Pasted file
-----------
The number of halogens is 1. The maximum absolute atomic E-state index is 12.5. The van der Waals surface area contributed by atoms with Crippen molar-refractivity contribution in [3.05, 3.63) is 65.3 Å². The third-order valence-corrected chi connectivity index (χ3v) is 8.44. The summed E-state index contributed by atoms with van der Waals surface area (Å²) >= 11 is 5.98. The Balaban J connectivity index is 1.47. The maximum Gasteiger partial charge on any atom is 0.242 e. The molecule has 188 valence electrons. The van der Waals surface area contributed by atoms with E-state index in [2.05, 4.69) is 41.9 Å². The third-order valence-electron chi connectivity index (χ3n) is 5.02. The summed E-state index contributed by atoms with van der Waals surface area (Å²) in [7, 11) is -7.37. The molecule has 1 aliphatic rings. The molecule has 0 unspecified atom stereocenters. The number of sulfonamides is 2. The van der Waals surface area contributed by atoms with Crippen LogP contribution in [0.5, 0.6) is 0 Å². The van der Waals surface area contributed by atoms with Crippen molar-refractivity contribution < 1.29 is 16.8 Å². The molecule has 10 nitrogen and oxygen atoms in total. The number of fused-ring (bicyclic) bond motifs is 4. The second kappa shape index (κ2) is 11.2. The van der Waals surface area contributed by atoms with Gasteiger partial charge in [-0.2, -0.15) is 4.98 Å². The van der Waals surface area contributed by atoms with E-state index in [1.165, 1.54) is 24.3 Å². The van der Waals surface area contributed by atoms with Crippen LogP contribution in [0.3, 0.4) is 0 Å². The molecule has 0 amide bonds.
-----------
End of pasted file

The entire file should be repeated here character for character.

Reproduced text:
The number of halogens is 1. The maximum absolute atomic E-state index is 12.5. The van der Waals surface area contributed by atoms with Crippen molar-refractivity contribution in [3.05, 3.63) is 65.3 Å². The third-order valence-corrected chi connectivity index (χ3v) is 8.44. The summed E-state index contributed by atoms with van der Waals surface area (Å²) >= 11 is 5.98. The Balaban J connectivity index is 1.47. The maximum Gasteiger partial charge on any atom is 0.242 e. The molecule has 188 valence electrons. The van der Waals surface area contributed by atoms with E-state index in [2.05, 4.69) is 41.9 Å². The third-order valence-electron chi connectivity index (χ3n) is 5.02. The summed E-state index contributed by atoms with van der Waals surface area (Å²) in [7, 11) is -7.37. The molecule has 1 aliphatic rings. The molecule has 0 unspecified atom stereocenters. The number of sulfonamides is 2. The van der Waals surface area contributed by atoms with Crippen LogP contribution in [0.5, 0.6) is 0 Å². The van der Waals surface area contributed by atoms with Crippen molar-refractivity contribution < 1.29 is 16.8 Å². The molecule has 10 nitrogen and oxygen atoms in total. The number of fused-ring (bicyclic) bond motifs is 4. The second kappa shape index (κ2) is 11.2. The van der Waals surface area contributed by atoms with Gasteiger partial charge in [-0.2, -0.15) is 4.98 Å². The van der Waals surface area contributed by atoms with E-state index in [1.165, 1.54) is 24.3 Å². The van der Waals surface area contributed by atoms with Crippen LogP contribution in [0.3, 0.4) is 0 Å². The molecule has 0 amide bonds.